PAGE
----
Donald Shoup, an Appreciation

Donald Shoup at the 2011 launch of SFpark, which put his ideas about curbside parking management into practice at a large scale. Photo: Bryan Goebel

On Tuesday, the news came that after 41 years of teaching at UCLA, Donald Shoup, distinguished professor of urban planning, will retire. For all of us who have had our paths in life profoundly influenced by his research, writing, and teaching on parking and transportation, it’s a good time to reflect. I never got to take a class from professor Shoup, but he has had more influence on my life and career than any of the professors whose classes I did attend.

Back in the spring of 1992, I was a student at Stanford in Washington, DC, studying international development. I was beginning to realize that before I tried to go to someone else’s country and tell them how to improve their lives, I needed to learn a real practical skill and see if I could accomplish something at home, in a culture I actually understood. That same spring, an article appeared in the Washington Post — “Subsidies Support a Drive-to-Work Habit” — about the ways in which the federal tax code subsidizes parking while withholding tax benefits if people walk or bike or take transit. It piqued my interest.


Patrick Siegman, a principal at Nelson/Nygaard, is known as “the first Shoupista” for his work implementing Shoup’s ideas.

I knew that a large and remarkably ugly parking structure had recently been built outside my dad’s office on the Stanford campus, and I knew that I could get a permit to park in it for about $6 per month. I wondered how much it cost, and who really paid for it.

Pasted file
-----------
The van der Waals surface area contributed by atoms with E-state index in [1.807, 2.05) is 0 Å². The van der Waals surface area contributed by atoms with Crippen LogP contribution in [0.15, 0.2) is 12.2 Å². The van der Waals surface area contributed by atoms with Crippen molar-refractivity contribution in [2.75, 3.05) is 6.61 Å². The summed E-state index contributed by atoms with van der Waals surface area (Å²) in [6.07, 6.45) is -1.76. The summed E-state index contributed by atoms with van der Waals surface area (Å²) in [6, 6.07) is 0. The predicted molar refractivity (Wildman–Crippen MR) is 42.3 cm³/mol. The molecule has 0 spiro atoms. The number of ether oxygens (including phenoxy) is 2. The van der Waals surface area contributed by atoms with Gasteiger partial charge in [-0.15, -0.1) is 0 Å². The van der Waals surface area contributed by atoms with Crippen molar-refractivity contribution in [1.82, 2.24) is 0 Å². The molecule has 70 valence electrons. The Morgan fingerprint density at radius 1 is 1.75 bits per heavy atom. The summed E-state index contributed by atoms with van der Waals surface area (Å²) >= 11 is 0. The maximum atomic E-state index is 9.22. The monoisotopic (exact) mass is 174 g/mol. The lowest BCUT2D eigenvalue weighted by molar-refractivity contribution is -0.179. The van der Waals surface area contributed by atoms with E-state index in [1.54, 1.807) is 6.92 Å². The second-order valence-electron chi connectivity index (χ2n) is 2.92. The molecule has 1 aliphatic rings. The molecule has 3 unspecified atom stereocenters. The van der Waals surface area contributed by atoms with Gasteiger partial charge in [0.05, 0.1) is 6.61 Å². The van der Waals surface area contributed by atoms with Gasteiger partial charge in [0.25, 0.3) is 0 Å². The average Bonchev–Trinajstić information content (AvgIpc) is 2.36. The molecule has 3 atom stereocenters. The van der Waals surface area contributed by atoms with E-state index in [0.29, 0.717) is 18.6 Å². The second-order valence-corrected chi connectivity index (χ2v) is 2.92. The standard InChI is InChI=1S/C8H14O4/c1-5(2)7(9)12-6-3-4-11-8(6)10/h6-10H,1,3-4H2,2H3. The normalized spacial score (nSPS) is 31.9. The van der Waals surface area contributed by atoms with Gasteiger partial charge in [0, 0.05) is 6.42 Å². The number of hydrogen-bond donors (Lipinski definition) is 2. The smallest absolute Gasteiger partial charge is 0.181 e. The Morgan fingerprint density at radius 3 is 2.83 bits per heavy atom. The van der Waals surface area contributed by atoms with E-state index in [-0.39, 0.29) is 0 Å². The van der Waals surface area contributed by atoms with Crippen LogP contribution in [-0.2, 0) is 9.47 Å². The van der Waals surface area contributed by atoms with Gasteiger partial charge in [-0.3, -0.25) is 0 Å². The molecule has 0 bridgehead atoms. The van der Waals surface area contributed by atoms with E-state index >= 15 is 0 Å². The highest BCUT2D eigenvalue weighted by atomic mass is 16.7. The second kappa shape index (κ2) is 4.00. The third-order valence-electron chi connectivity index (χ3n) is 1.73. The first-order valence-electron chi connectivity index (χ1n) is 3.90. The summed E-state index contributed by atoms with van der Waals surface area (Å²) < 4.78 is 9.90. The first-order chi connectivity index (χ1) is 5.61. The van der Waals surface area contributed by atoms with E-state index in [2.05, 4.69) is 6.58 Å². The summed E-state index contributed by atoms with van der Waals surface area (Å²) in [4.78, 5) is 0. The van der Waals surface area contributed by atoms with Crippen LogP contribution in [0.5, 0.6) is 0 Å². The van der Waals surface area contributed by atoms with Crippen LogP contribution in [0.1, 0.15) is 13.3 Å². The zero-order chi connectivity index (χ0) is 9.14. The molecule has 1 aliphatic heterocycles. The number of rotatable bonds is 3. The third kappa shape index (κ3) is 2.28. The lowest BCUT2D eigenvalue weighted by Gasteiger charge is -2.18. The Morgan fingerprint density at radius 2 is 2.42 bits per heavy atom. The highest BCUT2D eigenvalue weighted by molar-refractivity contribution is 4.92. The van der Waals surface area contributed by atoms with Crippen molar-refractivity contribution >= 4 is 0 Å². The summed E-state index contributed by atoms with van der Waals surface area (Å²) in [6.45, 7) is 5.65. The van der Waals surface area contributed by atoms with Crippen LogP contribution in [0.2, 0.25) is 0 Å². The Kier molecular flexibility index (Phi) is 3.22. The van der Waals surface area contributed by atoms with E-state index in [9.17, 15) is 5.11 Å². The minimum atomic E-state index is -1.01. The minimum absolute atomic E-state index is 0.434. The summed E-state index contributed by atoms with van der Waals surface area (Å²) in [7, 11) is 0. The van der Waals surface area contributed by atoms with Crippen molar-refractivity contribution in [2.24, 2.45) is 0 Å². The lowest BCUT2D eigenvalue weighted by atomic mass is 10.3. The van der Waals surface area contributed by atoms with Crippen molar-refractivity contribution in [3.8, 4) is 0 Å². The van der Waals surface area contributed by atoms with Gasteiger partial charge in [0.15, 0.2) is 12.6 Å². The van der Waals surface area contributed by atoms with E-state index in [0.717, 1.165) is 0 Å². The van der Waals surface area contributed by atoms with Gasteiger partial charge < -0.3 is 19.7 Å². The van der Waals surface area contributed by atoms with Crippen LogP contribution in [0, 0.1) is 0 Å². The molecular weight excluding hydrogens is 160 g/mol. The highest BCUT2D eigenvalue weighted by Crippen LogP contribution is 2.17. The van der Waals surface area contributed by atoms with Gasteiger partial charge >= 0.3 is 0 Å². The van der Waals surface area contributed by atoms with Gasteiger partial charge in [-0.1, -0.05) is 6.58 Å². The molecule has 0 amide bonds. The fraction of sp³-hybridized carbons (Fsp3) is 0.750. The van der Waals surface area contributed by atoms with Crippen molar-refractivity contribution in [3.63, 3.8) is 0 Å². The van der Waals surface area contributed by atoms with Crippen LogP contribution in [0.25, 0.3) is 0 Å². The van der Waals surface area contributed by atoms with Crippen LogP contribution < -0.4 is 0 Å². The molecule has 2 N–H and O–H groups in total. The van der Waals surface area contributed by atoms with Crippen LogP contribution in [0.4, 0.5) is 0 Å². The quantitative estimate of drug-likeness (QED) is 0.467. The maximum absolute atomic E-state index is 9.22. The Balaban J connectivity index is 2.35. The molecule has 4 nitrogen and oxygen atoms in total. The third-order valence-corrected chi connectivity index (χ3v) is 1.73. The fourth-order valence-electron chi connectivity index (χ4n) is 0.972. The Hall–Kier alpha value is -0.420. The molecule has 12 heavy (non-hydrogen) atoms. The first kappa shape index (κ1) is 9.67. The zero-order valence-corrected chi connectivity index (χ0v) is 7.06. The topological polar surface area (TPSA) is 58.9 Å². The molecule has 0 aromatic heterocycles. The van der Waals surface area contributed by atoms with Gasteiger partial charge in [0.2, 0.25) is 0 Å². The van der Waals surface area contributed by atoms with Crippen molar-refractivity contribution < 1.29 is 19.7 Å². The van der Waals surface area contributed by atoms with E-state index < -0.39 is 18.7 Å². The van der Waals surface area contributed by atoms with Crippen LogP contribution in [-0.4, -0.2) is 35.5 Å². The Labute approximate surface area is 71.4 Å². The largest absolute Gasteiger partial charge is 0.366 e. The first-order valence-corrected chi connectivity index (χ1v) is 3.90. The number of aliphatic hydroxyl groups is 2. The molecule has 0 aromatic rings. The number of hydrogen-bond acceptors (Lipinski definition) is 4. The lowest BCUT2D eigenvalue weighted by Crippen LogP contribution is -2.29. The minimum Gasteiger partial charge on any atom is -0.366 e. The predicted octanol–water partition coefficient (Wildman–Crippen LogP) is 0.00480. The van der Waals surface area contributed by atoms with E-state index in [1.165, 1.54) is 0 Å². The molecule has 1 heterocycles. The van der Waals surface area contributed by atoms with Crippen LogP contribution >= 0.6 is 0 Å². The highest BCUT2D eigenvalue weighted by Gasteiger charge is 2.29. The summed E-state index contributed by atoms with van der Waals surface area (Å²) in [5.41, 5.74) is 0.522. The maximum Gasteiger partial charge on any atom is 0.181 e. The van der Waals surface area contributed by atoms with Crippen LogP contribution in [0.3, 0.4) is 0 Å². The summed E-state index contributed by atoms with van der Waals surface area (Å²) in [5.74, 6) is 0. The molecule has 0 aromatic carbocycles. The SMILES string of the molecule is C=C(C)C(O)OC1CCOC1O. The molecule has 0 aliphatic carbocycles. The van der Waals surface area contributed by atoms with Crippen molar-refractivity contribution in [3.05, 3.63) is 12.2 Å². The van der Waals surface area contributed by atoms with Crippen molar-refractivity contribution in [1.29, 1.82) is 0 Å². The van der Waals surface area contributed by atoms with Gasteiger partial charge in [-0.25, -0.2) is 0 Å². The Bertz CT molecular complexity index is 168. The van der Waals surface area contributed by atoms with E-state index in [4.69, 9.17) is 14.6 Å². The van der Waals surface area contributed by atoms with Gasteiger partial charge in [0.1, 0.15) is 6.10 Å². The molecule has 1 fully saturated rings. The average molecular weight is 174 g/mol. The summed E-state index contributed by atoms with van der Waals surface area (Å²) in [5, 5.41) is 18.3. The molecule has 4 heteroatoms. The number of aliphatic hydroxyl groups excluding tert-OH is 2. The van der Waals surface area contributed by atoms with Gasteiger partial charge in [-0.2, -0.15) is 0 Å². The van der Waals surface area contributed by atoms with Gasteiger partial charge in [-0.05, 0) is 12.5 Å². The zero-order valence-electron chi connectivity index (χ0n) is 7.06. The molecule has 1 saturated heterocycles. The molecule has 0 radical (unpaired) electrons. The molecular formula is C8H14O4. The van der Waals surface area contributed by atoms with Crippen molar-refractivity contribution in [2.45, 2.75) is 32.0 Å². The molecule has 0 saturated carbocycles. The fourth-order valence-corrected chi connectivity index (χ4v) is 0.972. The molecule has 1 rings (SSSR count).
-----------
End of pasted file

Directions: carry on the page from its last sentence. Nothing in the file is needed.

When I got back to Stanford in the fall, I went to see my future boss, Julia Fremon, the manager of Stanford’s Office of Transportation Programs.  I asked her how much it cost to build and operate a parking space on campus, and who paid for them. She said, “I’ve been wanting to know that too.” Then she gave me a list of people to interview, and offered me a spot on the University’s Committee on Parking and Transportation. Encouraged by this, I went to Green Library, descended into the stacks, and discovered the writing of professor Shoup.

All that year, I devoured articles and monographs authored or co-authored by Donald Shoup. I still have my original dog-eared copies of all those articles on my office bookshelf, and I still reference them today, when I’m out in the world trying to persuade city planners and council members to think differently about transportation. There were all those great articles, some newly published: “Employer-Paid Parking: the Problem and Proposed Solutions,” by Shoup and Willson; “Parking Subsidies and Travel Choices: Assessing the Evidence,” by Willson and Shoup; and most importantly, “Cashing Out Employer-Paid Parking,” the big Federal Transit Administration report by Shoup.

Professor Shoup managed to make the apparently dry topic of parking economics and regulation not only worth studying, but compelling, fascinating, and at times, hilarious. I vividly remember sitting down in the stacks, reading his research papers on parking and laughing aloud at the insanity of it all.

There’s a passage in “Cashing Out Employer-Paid Parking that I always recall. Regarding minimum parking requirements — those government regulations that spell out the minimum number of parking spaces that must be provided, by law, at every destination — Shoup had this to say:

Minimum parking requirements in the planning profession are closely analogous to bloodletting in the medical profession. For over two thousand years doctors prescribed bloodletting to cure most diseases, and medical textbooks contained elaborate parking-requirement-like tables telling exactly how much blood should be let from exactly which part of the body, and when, for every disease…